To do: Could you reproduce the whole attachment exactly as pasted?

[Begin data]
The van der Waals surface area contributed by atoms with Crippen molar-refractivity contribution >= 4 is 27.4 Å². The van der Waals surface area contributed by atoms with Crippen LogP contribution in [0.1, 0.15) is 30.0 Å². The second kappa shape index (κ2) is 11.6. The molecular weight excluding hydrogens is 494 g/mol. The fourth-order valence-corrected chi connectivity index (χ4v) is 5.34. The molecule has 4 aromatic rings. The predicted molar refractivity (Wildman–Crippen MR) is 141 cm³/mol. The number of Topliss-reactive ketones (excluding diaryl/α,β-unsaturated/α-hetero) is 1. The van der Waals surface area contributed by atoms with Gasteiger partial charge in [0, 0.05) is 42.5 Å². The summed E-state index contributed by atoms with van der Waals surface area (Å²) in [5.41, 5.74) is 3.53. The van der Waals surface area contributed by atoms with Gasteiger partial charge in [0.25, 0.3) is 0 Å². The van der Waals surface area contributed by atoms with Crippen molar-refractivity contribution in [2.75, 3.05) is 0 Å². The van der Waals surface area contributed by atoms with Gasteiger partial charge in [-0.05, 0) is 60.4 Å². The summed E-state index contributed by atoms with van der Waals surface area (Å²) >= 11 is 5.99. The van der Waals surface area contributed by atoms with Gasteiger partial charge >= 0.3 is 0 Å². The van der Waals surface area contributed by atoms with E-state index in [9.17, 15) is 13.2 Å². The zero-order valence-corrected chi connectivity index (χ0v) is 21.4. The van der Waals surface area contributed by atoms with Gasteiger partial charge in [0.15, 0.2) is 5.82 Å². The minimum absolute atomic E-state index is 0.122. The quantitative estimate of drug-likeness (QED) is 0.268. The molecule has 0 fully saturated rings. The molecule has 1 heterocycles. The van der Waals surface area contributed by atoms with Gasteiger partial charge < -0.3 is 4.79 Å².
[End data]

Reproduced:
The van der Waals surface area contributed by atoms with Crippen molar-refractivity contribution >= 4 is 27.4 Å². The van der Waals surface area contributed by atoms with Crippen LogP contribution in [0.1, 0.15) is 30.0 Å². The second kappa shape index (κ2) is 11.6. The molecular weight excluding hydrogens is 494 g/mol. The fourth-order valence-corrected chi connectivity index (χ4v) is 5.34. The molecule has 4 aromatic rings. The predicted molar refractivity (Wildman–Crippen MR) is 141 cm³/mol. The number of Topliss-reactive ketones (excluding diaryl/α,β-unsaturated/α-hetero) is 1. The van der Waals surface area contributed by atoms with Gasteiger partial charge in [0, 0.05) is 42.5 Å². The summed E-state index contributed by atoms with van der Waals surface area (Å²) in [5.41, 5.74) is 3.53. The van der Waals surface area contributed by atoms with Gasteiger partial charge in [0.25, 0.3) is 0 Å². The van der Waals surface area contributed by atoms with Crippen molar-refractivity contribution in [2.75, 3.05) is 0 Å². The van der Waals surface area contributed by atoms with Gasteiger partial charge in [-0.05, 0) is 60.4 Å². The summed E-state index contributed by atoms with van der Waals surface area (Å²) >= 11 is 5.99. The van der Waals surface area contributed by atoms with Gasteiger partial charge >= 0.3 is 0 Å². The van der Waals surface area contributed by atoms with E-state index in [9.17, 15) is 13.2 Å². The zero-order valence-corrected chi connectivity index (χ0v) is 21.4. The van der Waals surface area contributed by atoms with Gasteiger partial charge in [0.15, 0.2) is 5.82 Å². The minimum absolute atomic E-state index is 0.122. The quantitative estimate of drug-likeness (QED) is 0.268. The molecule has 0 fully saturated rings. The molecule has 1 heterocycles. The van der Waals surface area contributed by atoms with Gasteiger partial charge < -0.3 is 4.79 Å².